Tuesday, June 1, 2010

Study: Lubricant, Anal Sex and STD's

I have mentioned that I receive industry news and I read something yesterday that I knew I should share. It is off of XBiz.com, a study that have had my co-workers and I talking. I will let you take a gander and I will sign off with a few thoughts.

Study: Lubricants May Raise Infection Risk During Anal Sex
By Lyla Katz

PITTSBURGH — A new report suggests that using lubricants during unprotected anal sex may raise the risk of contracting sexually transmitted diseases such as HIV.

Researchers at UCLA’s Geffen School of Medicine conducted two new studies, focusing on the fact that HIV infection risk rises if other infections are already present in the rectal lining of the receptive partner, the researchers said.

The first two-year study, based on approximately 900 people, observed that men and women who use lubricants in general are three times more likely to have some form of a rectal sexually transmitted infection.

Most participants, 76 percent, said they used a water-based lubricant, while 28 percent used silicon-based products, 17 percent used oil-based lubricants and six percent used a numbing lubricant.

The second study was conducted by reproductive specialist Charlene Dezzutti at the University of Pittsburg. Her team, including collaborators from International Rectal Microbicides Advocates, studied the effects of six most popular lubricants on rectal cells and tissues.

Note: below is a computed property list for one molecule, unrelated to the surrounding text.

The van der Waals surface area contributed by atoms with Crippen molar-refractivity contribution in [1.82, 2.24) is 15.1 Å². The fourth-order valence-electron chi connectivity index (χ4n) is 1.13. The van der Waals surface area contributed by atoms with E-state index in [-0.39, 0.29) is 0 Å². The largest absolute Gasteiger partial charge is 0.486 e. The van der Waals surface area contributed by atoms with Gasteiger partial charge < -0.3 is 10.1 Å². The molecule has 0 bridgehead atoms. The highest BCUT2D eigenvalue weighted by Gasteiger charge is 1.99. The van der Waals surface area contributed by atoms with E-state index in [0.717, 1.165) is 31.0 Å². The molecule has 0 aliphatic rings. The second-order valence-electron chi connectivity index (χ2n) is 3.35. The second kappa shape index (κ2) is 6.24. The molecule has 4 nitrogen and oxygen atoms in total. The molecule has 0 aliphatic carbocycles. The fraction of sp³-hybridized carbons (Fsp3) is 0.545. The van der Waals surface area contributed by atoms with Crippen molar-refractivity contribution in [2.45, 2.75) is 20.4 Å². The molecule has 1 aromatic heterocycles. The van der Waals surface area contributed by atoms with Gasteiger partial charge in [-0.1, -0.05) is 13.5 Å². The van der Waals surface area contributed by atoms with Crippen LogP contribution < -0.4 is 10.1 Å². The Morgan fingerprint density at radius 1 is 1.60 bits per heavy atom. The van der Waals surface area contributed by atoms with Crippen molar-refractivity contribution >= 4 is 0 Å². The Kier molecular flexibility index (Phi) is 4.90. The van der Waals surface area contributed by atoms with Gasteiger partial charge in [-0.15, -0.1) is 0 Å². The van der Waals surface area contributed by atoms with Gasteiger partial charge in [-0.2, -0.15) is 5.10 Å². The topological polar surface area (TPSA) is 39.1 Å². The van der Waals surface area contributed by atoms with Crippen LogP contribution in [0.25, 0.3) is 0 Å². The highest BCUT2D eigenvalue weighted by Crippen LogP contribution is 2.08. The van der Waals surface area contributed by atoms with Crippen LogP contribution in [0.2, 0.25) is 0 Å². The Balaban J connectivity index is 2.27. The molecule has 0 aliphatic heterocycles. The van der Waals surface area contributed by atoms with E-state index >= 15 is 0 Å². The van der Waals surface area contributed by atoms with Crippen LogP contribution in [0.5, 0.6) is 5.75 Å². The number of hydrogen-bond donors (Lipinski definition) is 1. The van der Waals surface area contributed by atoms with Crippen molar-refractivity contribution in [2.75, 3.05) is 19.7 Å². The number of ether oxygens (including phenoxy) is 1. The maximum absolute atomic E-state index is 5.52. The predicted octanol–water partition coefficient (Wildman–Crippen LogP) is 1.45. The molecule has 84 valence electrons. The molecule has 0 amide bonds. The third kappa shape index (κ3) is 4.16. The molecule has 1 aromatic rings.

They found that some of the lubricants had a toxic effect on cells and rectal tissue. Researchers found high concentrations of dissolved salts and sugars that draw water out of cells, weakening and even killing the cells. Some of the lubricants even stripped away the layer of cells that serve as a protective barrier.

PRE and Wet Platinum were found to be the safest lubricants in terms of toxicity, while Astroglide and KY Jelly appeared to be the most problematic. ID Glide and Elbow Grease had intermediate effects, the team found. None of the lubricants was found to have measurable anti-HIV activity.

Lubricant safety advocates say conclusions can’t be made based on these small studies.
"Further research is absolutely necessary to understand the potential role of sexual lubricants in HIV transmission,” said Marc-Andre LeBlanc of IRMA. “We should be able to provide consumer guidance regarding lubes that are found to be safer than others."

"We must ensure that existing lubes don't facilitate HIV transmission," IRMA chair Jim Pickett said. "People have a right to this kind of information, and it's very past due."

According to IRMA, statistics suggest that as many as 90 percent of gay men practice anal sex and 35 percent of women have participated in anal sex at least once. The majority of sexes are thought to use lubricants more often than condoms.

I just wanted to add that organisms, such as STD's, love to travel in fluids, either the bodies natural lubricant or added synthetic lubricant, so anyone not in a commited, long-term relationship should always use condoms. Although this article focused on anal sex and I am in the middle of my anal sex mini series, it is always important to be safe with anal or vaginal sex.

I will be adding part 3 of the mini series later this week, until then...

Cherry on!
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